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Naval Battle of Lemnos: Wikis

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Naval Battle of Lemnos
Part of the First Balkan War
Averof Today2.jpg
The Greek cruiser Georgios Averof
Date 18 January [O.S. 5 January] 1913
Location off Lemnos, Greece
Result Decisive Greek victory
Belligerents
Greece Greece  Ottoman Empire
Commanders
Rear Adm Pavlos Kountouriotis Cpt Ramiz Bey
Strength
3 battleships,
1 armored cruiser,
7 destroyers
3 battleships,
1 cruiser,
5 destroyers
Casualties and losses
1 wounded Heavy damage to two ships, 190 killed and wounded

The Battle of Lemnos (Greek: Ναυμαχία της Λήμνου), fought on 18 January [O.S. 5 January] 1913, was a naval battle during the First Balkan War, which defeated the second and last attempt of the Ottoman Empire to break the Greek naval blockade of the Dardanelles and reclaim supremacy over the Aegean Sea from Greece.

Contents

Prelude

Following the loss of a number of Aegean Islands to Greece during the first phase of the war in 1912, and its first defeat at the Battle of Elli, the Ottoman Navy sought to check Greek progress by destroying the Greek fleet docked at the port of Moudros, Lemnos. However, it faced the problem of countering the Greek flagship, the Georgios Averof, which had already defeated them at Elli. The Ottomans developed the plan to slip a fast cruiser through the Greek patrols for a raiding mission in the Aegean, hoping to draw off some Greek ships, possibly even the Averof itself, in pursuit, leaving the remainder weakened for the Ottoman fleet to attack. Indeed, the cruiser Hamidiye evaded the Greek lookout ships on the night of 13/14 January 1913, and sunk a Greek transport ship at Syros the next day, also bombarding the island's harbour. This action caused concern in Athens, and an order was sent to the Fleet, commanding it to "sail immediately in pursuit". Admiral Kountouriotis refused to obey, suspecting an Ottoman trap, and instead prepared for the inevitable exit of the Ottoman Fleet from the Dardanelles Straits.

On the Ottoman side, efforts were made to uplift the morale of the crews, including the hoisting of the original banner of the great pirate and admiral Khair ad Din "Barbarossa" on the flagship, Barbaros Hayreddin, which was named after him.

Battle

The Greek fleet, led by Rear Admiral Pavlos Kountouriotis was composed of its 9,960 ton armored cruiser flagship Averof, the three old pre-dreadnought battleships battleships Spetsai, Hydra and Psara and seven destroyers, while the Ottoman flotilla included the pre-dreadnought battleships Barbaros Hayreddin, Turgut Reis and Mesudiye and the cruiser Mecidiye, and five destroyers. The battleship Assar-i-Tevfik remained in the Dardanelles and did not participate in the battle.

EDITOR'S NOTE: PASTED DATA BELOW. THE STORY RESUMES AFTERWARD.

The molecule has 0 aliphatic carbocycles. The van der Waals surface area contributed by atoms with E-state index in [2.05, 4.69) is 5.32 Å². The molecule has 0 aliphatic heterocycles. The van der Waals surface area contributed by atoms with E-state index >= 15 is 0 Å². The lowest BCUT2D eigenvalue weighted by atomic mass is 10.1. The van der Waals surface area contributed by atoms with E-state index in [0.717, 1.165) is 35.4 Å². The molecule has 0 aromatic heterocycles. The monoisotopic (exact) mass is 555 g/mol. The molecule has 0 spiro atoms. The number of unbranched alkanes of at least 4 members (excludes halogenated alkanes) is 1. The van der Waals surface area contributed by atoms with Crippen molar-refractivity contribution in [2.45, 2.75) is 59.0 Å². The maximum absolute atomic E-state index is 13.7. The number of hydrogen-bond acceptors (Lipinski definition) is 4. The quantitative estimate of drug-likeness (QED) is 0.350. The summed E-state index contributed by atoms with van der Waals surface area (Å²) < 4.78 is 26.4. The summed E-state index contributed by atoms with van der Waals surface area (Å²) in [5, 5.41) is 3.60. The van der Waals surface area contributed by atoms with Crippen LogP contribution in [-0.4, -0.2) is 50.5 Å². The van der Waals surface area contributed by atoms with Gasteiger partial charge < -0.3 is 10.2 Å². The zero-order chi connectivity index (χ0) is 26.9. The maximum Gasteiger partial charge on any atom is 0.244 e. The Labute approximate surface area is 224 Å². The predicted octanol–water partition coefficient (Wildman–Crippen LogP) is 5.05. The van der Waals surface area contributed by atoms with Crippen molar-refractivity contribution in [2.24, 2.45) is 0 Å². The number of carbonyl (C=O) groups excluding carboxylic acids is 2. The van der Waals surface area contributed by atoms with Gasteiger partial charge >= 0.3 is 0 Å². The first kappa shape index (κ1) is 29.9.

On 08:20 in the morning of January 5, the Greek patrols signalled that the Ottoman fleet had appeared. At 09:45, the Greek Fleet sailed from Moudros Bay. The two fleets met some 12 miles SE of Lemnos, sailing southeast in converging columns, with their flagships in front. The gunnery exchange commenced at 11:34, when the two fleets were at a distance of 8400 metres. Immediately the Greek column turned left, further diminishing the distance. Soon after, the Mecidiye and the accompanying destroyers turned northeast towards the Dardanelles, followed by the Mesudiye at 11:50, after it had suffered heavy damage from the combined fire of Hydra and Psara. At 11:54, a successful salvo from the Averof hit the Barbaros, destroying its middle tower, forcing it to withdraw towards the Dardanelles, along with the Turgut Reis at 12:00. As at Elli, the Averof commenced independent action, using its superior speed, and maneuvering so that it could use the artillery of both its sides, to pursue the Ottoman ships, while the older battleships followed as fast as they could. The pursuit ended finally at 14:30, as the Ottoman ships were nearing the Dardanelles.

Aftermath

The Ottoman battleship Mesudiye.

Throughout the battle, the Ottoman ships achieved an excellent rate of fire, firing about 800 shells, but with dismal accuracy. Only two hits were registered on the Averof, causing one injury and minor damages, while the other battleships escaped unscathed. The Ottoman ships suffered far more. Barbaros was hit by over 20 shells, which destroyed much of its artillery, and suffered 75 dead and 130 wounded. Turgut Reis suffered a major leak and other minor damages from 17 hits, and 47 casualties. Mesudiye also suffered several hits, but the main damage was caused by a 270 mm shell which destroyed the central 150 mm gun platform, and had 68 casualties. This, the final naval battle of the First Balkan War, forced the Ottoman Navy to retreat to its base within the Dardanelles, from which it did not venture for the rest of the war, thus ensuring the dominion of the Aegean Sea by Greece.

The withdrawal of the Ottoman fleet within the Dardanelles was confirmed by 1st Lieutenant Michael Moutousis and Ensign Aristeides Moraitinis on January 24, 1913. They conducted a naval aviation mission, flying their Maurice Farman hydroplane over the Nagara naval base, where they spotted the enemy fleet. During their sortie, they accurately drew a diagram of the positions of the Ottoman fleet, against which they dropped four bombs. Moutoussis and Moraitinis travelled over 180km and took 2 hours 20 minutes to complete their mission, which was extensively reported in both the Greek and International Press.

Note: As Greece still used the Julian calendar, all dates are Old Style.

Notes

References

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